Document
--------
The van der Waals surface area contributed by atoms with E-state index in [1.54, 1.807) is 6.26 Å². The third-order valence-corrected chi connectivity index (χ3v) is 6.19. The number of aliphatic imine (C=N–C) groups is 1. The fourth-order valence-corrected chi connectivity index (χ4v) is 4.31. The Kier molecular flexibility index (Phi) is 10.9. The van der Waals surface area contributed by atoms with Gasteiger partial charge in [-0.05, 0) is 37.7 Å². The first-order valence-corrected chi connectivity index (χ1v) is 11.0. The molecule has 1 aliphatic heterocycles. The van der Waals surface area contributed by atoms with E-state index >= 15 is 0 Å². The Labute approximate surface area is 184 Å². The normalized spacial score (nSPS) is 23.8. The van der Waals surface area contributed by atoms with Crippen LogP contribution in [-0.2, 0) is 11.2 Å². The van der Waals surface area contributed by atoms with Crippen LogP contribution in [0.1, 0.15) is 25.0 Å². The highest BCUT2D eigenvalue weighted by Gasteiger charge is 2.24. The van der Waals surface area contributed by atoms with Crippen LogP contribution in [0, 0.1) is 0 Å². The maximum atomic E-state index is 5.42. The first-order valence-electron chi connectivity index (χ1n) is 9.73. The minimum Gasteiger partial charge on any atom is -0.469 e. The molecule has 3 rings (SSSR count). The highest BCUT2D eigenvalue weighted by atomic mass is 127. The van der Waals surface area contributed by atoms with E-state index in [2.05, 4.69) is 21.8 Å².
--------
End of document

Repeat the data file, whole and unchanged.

The van der Waals surface area contributed by atoms with E-state index in [1.54, 1.807) is 6.26 Å². The third-order valence-corrected chi connectivity index (χ3v) is 6.19. The number of aliphatic imine (C=N–C) groups is 1. The fourth-order valence-corrected chi connectivity index (χ4v) is 4.31. The Kier molecular flexibility index (Phi) is 10.9. The van der Waals surface area contributed by atoms with Gasteiger partial charge in [-0.05, 0) is 37.7 Å². The first-order valence-corrected chi connectivity index (χ1v) is 11.0. The molecule has 1 aliphatic heterocycles. The van der Waals surface area contributed by atoms with E-state index >= 15 is 0 Å². The Labute approximate surface area is 184 Å². The normalized spacial score (nSPS) is 23.8. The van der Waals surface area contributed by atoms with Crippen LogP contribution in [-0.2, 0) is 11.2 Å². The van der Waals surface area contributed by atoms with Crippen LogP contribution in [0.1, 0.15) is 25.0 Å². The highest BCUT2D eigenvalue weighted by Gasteiger charge is 2.24. The van der Waals surface area contributed by atoms with Crippen LogP contribution in [0, 0.1) is 0 Å². The maximum atomic E-state index is 5.42. The first-order valence-electron chi connectivity index (χ1n) is 9.73. The minimum Gasteiger partial charge on any atom is -0.469 e. The molecule has 3 rings (SSSR count). The highest BCUT2D eigenvalue weighted by atomic mass is 127. The van der Waals surface area contributed by atoms with E-state index in [2.05, 4.69) is 21.8 Å².